Wed, Nov 30, 2022 @ 12:50 GMT
HomeContributorsFundamental AnalysisForward Guidance: Scorching Inflation Eating into Household Wage Gains

Forward Guidance: Scorching Inflation Eating into Household Wage Gains

Canadian employment likely didn’t change much in May. We expect a gain of 15,000 jobs—matching the increase in April. Employment growth has slowed dramatically in recent months, but not due to any shortfall in labour demand. The number of job openings in Canada was still running ~70% above pre-pandemic levels in May. But the number of workers available for hire is now very small, with the unemployment rate at 5.2% in April, its lowest level since at least 1976. And labour shortages are widespread by sector. That means additional demand for workers from now on will show up more in wage growth than in employment counts.

Meantime, wages have shown signs of drifting higher, and that likely continued in May. Wage increases have emerged more quickly in the U.S., but surging inflation is eating into household purchasing power at the same time. Next week’s U.S. inflation report is expected to show the headline year-over-year rate little changed after edging lower for the first time in almost a year in April, falling to 8.3% from 8.5% in March. Gasoline prices jumped to almost $4.50 per gallon on average in May—up 49% from a year ago and over 4% (seasonally adjusted) from April. That should push energy inflation even higher.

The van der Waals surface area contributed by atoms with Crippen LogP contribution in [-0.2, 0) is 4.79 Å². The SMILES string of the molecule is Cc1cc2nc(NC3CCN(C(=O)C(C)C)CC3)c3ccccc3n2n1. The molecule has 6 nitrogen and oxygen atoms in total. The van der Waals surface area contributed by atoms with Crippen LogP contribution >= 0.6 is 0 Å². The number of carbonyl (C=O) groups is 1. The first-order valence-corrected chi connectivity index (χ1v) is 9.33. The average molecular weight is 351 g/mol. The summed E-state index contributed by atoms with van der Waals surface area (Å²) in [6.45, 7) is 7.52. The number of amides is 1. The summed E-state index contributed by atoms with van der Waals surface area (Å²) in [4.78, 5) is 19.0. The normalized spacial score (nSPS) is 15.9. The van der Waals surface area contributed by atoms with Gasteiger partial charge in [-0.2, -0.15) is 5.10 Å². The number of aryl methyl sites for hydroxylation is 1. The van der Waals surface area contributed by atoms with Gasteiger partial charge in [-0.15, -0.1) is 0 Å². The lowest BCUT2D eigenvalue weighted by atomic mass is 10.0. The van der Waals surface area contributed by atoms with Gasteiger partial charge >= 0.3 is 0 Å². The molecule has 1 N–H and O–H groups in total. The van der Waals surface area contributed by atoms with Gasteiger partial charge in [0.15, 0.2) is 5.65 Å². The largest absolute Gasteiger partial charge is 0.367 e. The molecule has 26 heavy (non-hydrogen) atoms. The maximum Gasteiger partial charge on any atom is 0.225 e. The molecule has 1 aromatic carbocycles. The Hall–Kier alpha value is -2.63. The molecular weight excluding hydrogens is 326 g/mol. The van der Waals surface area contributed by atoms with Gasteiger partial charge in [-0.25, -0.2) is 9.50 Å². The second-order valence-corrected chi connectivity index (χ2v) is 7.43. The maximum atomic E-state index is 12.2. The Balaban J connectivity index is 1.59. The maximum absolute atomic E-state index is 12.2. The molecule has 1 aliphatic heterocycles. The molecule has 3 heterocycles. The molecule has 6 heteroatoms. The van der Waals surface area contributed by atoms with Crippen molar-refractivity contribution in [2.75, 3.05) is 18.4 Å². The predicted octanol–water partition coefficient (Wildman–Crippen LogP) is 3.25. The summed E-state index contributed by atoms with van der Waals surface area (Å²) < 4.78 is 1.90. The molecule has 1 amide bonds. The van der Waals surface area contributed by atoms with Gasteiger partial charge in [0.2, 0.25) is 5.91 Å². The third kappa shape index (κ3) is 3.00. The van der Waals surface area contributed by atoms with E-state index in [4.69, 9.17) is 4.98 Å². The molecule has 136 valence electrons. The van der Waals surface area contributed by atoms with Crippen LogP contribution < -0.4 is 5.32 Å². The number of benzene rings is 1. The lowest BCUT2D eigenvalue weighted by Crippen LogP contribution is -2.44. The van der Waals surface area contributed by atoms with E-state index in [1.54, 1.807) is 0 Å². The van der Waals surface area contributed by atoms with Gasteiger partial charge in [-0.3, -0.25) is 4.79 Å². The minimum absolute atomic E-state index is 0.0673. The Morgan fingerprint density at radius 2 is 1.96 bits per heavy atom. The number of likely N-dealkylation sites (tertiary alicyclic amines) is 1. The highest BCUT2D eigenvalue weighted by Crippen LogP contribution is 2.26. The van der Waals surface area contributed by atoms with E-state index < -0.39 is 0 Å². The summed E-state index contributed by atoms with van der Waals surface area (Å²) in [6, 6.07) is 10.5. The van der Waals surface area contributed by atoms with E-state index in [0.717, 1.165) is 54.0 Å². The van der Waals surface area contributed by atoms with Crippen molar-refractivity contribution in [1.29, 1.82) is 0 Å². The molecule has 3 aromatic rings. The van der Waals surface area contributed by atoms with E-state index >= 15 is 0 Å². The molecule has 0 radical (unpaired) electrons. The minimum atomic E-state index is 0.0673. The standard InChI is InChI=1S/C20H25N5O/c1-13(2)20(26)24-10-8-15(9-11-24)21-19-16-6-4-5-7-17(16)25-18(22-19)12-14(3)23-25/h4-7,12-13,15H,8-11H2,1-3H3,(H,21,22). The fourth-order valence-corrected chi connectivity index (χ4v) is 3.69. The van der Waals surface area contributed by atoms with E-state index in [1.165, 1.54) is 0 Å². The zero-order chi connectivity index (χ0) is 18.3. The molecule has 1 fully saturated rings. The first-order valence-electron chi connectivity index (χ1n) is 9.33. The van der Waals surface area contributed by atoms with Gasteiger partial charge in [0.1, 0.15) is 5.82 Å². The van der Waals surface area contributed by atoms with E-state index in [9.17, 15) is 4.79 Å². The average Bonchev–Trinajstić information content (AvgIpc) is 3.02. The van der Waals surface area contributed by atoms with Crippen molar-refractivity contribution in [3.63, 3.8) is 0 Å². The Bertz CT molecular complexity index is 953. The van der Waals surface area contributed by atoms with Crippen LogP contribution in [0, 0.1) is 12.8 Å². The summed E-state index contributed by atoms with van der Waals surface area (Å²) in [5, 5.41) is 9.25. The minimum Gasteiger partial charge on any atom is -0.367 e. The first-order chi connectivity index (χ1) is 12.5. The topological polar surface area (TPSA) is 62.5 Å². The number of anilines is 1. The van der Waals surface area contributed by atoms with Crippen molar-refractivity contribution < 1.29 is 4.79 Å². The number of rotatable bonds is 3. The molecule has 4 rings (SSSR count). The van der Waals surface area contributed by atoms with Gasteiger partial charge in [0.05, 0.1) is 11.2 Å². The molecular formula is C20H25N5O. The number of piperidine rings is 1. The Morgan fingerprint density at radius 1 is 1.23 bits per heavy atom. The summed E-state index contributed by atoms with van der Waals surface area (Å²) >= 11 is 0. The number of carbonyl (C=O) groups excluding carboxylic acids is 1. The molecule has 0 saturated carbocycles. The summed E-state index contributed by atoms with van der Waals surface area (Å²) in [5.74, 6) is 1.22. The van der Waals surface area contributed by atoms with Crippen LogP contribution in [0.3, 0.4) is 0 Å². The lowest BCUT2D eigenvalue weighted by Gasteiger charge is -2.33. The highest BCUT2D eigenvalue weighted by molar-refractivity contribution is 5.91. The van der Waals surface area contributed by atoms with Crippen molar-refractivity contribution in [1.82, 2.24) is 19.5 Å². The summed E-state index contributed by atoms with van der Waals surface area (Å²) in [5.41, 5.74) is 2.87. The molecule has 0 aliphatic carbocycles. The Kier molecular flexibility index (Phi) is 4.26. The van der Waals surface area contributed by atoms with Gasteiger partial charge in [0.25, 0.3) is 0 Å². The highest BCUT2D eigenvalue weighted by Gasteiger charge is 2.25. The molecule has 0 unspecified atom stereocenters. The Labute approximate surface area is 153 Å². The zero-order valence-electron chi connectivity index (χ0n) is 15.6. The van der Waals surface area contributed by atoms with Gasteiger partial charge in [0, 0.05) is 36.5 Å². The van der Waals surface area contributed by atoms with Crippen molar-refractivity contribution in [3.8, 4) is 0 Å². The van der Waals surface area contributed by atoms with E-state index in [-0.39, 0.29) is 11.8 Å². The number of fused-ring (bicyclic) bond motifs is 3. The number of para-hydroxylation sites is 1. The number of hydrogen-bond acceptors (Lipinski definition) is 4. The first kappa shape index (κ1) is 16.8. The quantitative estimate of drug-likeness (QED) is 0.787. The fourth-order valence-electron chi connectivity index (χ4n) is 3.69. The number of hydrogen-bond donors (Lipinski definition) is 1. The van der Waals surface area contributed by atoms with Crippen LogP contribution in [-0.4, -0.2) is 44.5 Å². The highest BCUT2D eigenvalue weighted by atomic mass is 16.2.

Food prices are expected to have risen at a faster rate again, driven by more expensive farm products and rising processing and transport costs. Higher food and energy prices alone would be enough to make consumers feel the pinch of higher prices, but pressures have been far broader than that. Ex-food and energy (core) CPI growth likely moved a touch lower year-over-year but should still hold at around 6%. Wages in comparison have still increased more compared to pre-pandemic levels—at 4.7%, annualized growth in average hourly earnings in the U.S. from 2019 still remains above the annualized inflation increase over the same period (4.2%). But the gap is closing, quickly.

Week ahead data watch:

We expect the Canadian (merchandise) trade surplus narrowed to $2 billion in April. A pull-back in oil prices will lower exports more than imports. North American vehicle assemblies increased, and that should support further improvement in motor vehicle trade flows. Pandemic lockdowns and port disruptions in China likely weighed on trade flows from Asia. Chinese exports fell sharply in April, although shipments to Canada held up relatively well.

RBC Financial Group
RBC Financial Group
The statements and statistics contained herein have been prepared by the Economics Department of RBC Financial Group based on information from sources considered to be reliable. We make no representation or warranty, express or implied, as to its accuracy or completeness. This report is for the information of investors and business persons and does not constitute an offer to sell or a solicitation to buy securities.

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